A star shredded by a black hole may have spit out an extremely energetic neutrino

Tuesday, May 26, 2020 - 05:20 in Astronomy & Space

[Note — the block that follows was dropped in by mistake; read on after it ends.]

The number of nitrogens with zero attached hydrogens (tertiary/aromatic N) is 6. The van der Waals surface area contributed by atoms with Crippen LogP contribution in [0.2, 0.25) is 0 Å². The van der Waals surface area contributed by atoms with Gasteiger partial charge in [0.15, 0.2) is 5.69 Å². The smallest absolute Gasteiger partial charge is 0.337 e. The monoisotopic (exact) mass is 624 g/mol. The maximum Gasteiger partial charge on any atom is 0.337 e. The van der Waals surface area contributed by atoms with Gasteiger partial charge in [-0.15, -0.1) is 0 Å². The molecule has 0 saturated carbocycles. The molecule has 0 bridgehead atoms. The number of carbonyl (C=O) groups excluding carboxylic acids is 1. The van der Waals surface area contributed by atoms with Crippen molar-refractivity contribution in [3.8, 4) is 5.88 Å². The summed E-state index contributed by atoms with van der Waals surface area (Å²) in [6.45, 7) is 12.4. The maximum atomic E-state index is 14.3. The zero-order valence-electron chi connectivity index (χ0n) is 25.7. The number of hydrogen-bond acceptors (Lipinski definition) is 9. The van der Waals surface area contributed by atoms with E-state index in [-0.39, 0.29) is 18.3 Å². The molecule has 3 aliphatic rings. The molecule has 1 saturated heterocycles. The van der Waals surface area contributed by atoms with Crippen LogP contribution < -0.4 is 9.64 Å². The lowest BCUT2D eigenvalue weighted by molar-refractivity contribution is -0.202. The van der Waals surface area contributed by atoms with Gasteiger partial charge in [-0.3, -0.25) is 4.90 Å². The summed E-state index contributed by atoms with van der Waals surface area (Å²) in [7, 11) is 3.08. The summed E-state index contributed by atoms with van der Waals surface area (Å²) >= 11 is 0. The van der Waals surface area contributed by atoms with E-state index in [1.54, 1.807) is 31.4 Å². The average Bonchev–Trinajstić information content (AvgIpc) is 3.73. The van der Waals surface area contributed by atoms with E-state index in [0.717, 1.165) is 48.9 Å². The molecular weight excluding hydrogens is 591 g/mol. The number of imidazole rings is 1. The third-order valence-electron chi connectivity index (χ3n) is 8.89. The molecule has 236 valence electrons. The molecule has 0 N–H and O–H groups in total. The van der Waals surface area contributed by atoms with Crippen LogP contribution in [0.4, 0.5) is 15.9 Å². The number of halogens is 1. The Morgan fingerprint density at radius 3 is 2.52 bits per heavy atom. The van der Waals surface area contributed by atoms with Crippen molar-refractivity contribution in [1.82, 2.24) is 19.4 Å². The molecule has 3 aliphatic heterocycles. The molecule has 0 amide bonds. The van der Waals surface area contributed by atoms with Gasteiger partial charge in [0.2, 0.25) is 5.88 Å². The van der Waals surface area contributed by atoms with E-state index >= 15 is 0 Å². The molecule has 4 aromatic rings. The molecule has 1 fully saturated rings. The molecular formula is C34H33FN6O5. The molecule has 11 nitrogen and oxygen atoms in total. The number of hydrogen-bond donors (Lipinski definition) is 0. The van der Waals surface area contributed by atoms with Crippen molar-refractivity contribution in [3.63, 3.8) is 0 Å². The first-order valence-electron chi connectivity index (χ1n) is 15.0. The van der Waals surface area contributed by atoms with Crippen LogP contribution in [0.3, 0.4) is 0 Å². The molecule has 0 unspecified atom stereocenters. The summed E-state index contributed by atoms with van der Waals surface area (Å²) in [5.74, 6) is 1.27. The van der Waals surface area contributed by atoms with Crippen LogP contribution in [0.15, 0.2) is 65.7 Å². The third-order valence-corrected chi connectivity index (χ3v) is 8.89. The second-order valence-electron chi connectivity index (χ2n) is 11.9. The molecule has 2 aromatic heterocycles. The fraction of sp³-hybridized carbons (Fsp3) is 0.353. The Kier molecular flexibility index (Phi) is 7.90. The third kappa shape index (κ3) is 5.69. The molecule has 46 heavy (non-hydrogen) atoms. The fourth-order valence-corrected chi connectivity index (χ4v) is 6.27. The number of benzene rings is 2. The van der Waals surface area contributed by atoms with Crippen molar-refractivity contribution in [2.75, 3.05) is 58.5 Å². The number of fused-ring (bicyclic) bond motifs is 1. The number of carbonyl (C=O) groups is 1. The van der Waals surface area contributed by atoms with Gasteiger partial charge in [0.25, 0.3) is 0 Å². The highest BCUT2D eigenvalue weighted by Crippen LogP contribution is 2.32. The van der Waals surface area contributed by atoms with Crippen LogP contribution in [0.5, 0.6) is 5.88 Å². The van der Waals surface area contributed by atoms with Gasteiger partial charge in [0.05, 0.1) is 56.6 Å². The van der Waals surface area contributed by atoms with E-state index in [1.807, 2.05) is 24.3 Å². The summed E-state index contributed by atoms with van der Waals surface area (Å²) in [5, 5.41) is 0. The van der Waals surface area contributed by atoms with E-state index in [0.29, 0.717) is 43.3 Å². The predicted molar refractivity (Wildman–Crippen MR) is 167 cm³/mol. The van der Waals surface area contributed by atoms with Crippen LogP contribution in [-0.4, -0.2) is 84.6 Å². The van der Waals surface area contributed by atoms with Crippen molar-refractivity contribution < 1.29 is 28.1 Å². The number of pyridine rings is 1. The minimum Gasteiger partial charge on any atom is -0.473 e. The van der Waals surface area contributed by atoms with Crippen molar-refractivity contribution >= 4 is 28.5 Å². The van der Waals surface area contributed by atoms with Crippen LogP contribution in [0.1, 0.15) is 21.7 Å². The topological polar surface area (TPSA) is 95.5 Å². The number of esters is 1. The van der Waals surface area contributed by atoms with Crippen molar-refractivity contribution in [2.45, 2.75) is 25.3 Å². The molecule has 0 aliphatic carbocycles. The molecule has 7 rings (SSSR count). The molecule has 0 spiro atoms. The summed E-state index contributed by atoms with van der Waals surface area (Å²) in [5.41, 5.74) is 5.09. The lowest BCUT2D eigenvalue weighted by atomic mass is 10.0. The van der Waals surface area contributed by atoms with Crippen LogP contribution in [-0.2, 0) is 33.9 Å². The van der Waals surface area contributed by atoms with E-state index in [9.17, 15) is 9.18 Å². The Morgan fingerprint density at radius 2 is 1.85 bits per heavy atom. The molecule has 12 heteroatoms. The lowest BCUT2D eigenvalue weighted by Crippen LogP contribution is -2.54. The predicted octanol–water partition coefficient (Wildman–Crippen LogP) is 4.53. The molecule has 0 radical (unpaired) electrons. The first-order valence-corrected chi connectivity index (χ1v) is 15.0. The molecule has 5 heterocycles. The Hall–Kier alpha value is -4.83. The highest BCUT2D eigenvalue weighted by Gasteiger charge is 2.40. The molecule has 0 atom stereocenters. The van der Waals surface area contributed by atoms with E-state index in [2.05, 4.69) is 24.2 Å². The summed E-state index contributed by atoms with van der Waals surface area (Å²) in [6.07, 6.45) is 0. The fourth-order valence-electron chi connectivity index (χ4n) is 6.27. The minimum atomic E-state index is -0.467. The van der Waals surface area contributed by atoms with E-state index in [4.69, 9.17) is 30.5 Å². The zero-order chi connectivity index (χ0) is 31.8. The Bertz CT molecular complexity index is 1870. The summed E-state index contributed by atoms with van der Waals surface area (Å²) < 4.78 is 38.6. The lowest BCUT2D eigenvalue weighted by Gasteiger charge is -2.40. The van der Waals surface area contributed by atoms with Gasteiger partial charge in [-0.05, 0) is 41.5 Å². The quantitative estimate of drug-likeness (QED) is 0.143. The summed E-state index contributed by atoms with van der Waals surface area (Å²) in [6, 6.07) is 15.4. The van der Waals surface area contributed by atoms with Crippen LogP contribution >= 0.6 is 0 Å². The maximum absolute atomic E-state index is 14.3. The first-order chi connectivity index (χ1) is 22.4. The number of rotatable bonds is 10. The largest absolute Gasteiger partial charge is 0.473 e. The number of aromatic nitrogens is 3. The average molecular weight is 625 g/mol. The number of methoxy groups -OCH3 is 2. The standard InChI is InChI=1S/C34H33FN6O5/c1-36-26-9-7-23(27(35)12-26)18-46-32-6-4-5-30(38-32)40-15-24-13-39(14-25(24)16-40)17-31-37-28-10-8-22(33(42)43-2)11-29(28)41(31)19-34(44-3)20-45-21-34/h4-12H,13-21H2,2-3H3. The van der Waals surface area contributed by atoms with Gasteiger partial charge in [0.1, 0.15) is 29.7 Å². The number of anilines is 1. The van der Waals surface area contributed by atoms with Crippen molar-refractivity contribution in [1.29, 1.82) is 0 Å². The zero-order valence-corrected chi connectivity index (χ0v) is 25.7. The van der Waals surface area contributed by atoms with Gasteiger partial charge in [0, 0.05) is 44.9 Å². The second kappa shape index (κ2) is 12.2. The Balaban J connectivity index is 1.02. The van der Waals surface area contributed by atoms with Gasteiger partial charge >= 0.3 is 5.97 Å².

A neutrino that plowed into the Antarctic ice offers up a cautionary message: Don’t stray too close to the edge of an abyss. The subatomic particle may have been blasted outward when a star was ripped to pieces during a close encounter with a black hole, physicists report May 11 at arXiv.org. If it holds up, the result would be the first direct evidence that such star-shredding events can accelerate subatomic particles to extreme energies. And it would mark only the second time that a high-energy neutrino has been traced back to its cosmic origins. With no electric charge and very little mass, neutrinos are known to blast across the cosmos at high energies. But scientists have yet to fully track down how the particles get so juiced up. One potential source of energetic neutrinos is what’s called a tidal disruption event. When a star gets too close to a supermassive black hole, gravitational forces pull the star apart (SN: 10/11/19). Some of the star’s...

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